On the film front, Franci and I recently watched Walk the Line, about the first part of Johnny Cash's life and career. Quite moving and very well acted, but it doesn't look at his (possibly later?) Christianity. In reading about him later, I discovered that Cash is attributed to a quote I like: "I'm not a Christian artist. I'm an artist who is a Christian."

Comment on Issue 3!

So Issue 3 is finally out. What do you think? Please have your say comments and critique welcome.

It's surprisingly hard to find printers who care. With each issue there's been some new problem with print quality. This time we ended up going with the "best print quality" people (see my editorial), as they didn't cost more, and the draft we got was perfecto. Then when I got the 100 finals they'd squished it down 10% and the edges of the text were all dotty. Oh well I'm hoping it's pretty hard to spot unless you know (oh, but now you do :-).

Time, time, time

Just letting you know why Issue 3 is over a month late. Our layout person has had major problems with his laptop, and the manufacturers have been very slow at fixing them.

We aim to have it out as soon as possible, of course. Probably about two weeks.

Just remember that Prism is a completely volunteer venture, so we don't exactly have hundreds of backup staff (or laptops) for when these things do happen.

O bearded one

Thinking again of Tim Sterne's Shaving Grace from Issue 2, here are some insane pictures of beards from the Beard World Championship.

As for the less outrageous, which is more manly: a beard or a well-trimmed goatee? (And just for the record, I don't really think Mr Pitt is manly. :-)

Mammon, my bad

I reckon we need a Prism article (or column) on business and money. Maybe it's just me, but as I've earned more (pay rises and the like), I've realised more that how we handle money is a pretty big deal. In the sense that there are lots of questions to ask both of yourself (checking yourself for honest and wise dealings) and of others (for advice).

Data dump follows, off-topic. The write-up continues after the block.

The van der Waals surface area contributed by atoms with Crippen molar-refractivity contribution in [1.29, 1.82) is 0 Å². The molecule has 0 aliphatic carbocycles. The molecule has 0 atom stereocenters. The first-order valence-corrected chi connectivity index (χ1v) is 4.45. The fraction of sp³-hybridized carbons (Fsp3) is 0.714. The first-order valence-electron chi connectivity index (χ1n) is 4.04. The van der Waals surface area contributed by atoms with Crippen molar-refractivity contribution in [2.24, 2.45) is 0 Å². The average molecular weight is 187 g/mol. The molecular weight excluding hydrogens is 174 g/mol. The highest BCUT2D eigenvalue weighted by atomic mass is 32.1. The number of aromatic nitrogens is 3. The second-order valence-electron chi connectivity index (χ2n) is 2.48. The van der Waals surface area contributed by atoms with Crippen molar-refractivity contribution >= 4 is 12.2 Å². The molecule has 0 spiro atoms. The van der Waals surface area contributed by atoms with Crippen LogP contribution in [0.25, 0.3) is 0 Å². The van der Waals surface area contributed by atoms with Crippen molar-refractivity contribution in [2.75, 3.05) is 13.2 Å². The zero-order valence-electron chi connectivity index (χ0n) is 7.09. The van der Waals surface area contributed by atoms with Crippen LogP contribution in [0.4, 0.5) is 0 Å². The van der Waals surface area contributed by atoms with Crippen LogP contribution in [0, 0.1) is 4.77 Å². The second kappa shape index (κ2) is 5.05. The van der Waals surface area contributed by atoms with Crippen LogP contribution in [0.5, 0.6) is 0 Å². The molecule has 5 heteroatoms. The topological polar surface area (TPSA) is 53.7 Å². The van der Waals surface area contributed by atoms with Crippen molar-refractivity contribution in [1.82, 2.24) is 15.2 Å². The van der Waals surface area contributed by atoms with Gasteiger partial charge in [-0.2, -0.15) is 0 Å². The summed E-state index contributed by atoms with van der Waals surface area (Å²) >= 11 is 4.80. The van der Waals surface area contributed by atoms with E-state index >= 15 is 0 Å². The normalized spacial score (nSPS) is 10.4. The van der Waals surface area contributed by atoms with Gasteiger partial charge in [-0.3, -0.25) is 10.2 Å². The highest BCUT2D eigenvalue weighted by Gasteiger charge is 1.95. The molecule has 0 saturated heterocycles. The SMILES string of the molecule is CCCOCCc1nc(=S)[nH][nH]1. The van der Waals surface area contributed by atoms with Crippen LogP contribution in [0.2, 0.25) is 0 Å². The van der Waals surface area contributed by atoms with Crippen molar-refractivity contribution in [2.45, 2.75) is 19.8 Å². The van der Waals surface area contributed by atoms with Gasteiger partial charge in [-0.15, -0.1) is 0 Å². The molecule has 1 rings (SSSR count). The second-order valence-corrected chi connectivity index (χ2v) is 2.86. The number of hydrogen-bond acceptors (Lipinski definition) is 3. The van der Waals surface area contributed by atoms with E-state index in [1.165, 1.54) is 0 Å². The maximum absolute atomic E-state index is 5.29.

Is the desire to make lots of money wrong? Is it the task of each of us to invest and grow what we have? (The parable of the talents seems to think so. It's quite a capitalistic parable, in fact. :-) Is it as simple as keeping your sense of honesty and humility as your bank balance grows? In the business scene, what are some examples of people that are passionate and driven, yet humble?

I'm asking more questions than I'm answering, of course, partly just to help my own thinking. What are your thoughts?

And just for fun, did you know the phrase "my bad" was apparently coined by a Sudanese basketball player?

The best a man can get

Hannah Holder (some of you may have met her at National Camp) sent me a hard copy of this funny and inspiring article about a really close shave, The Best a Man Can Get. It's longish, but worthwhile pursuing to the end. Kind of counter-manly to Tim Sterne's Shaving grace article. A snippet:

When I tell my friends that I have switched to wet shaving, they ask three questions, usually in the following order. "Don't you cut yourself? Doesn't it take more time in the mornings? And isn't it expensive to buy all the necessary equipment, compared to a drugstore razor and can of shaving cream?" The answers are yes I do, yes it does, and not necessarily.

Buddhism is easy